When trying to build a championship squad, pro sports franchises have to rely on great players to lead their teams to victory. Sure, team chemistry and coaching are important, but players who can dominate at their position and make their teammates better are essential for sporting success.
Players who have a good season are often rewarded with All-Star game appearances or even a new, high-paying contract. But those who can sustain a high-level of play over the course of an entire career are rewarded with the highest honor an athlete can receive — induction to the sport’s Hall of Fame.
In order to get to the Hall of Fame, players need natural talent, hard work, enough luck to avoid injury — and to be put in a situation where they can be successful. Many teams have been unable to find a recipe for developing successful players. But franchises that consistently win titles have found sustained success by routinely drafting talented players and developing them into superstars.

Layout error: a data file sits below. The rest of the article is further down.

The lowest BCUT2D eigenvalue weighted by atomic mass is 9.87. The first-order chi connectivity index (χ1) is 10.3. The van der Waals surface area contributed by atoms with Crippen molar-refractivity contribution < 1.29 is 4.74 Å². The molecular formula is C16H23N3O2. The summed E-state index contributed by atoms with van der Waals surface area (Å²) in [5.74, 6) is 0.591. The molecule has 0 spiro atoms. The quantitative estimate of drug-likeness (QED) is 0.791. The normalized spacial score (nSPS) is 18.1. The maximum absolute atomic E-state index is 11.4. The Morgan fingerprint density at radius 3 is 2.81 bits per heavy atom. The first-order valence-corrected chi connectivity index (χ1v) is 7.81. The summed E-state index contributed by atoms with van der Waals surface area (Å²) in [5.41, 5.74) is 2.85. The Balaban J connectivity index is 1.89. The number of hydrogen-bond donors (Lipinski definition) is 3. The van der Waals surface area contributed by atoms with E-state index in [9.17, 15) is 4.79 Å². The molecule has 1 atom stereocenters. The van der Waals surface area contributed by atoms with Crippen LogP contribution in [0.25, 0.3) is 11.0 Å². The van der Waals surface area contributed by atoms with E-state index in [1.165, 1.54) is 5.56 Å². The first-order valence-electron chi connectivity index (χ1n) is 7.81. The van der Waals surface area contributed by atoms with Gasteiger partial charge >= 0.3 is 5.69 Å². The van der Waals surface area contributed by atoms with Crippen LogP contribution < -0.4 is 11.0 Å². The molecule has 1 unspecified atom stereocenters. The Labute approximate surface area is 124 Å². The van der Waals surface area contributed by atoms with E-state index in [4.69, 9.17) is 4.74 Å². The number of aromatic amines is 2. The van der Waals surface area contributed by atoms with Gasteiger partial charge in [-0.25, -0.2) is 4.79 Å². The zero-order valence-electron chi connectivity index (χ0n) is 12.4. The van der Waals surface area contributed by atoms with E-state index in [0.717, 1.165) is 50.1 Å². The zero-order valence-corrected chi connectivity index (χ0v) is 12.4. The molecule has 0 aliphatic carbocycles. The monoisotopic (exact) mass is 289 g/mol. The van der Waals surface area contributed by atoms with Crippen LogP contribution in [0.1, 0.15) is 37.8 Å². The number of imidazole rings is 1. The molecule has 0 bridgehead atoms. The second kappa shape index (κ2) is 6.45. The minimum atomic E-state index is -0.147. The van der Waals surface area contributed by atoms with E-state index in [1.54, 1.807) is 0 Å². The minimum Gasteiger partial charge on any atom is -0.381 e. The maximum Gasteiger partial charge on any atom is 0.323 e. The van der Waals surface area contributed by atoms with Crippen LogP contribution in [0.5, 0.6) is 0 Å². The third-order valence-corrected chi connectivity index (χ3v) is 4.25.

Professional sports are always growing and evolving, and the athletics landscape today looks very different than it did in the early 20th century, when many of the major sports leagues began. Franchises often relocate and change their names but retain the history of past success and players. Many of the Hall of Famers on this list played for teams that no longer exist, outside of the record books. Inductees who contributed to past franchises that have since moved or changed names are listed as members of the current team as it now exists, in 2018.
24/7 Wall St. reviewed the Hall of Fame website for the four major American sports leagues — the MLB, NFL, NBA, and NHL — to determine the teams with the most Hall of Famers.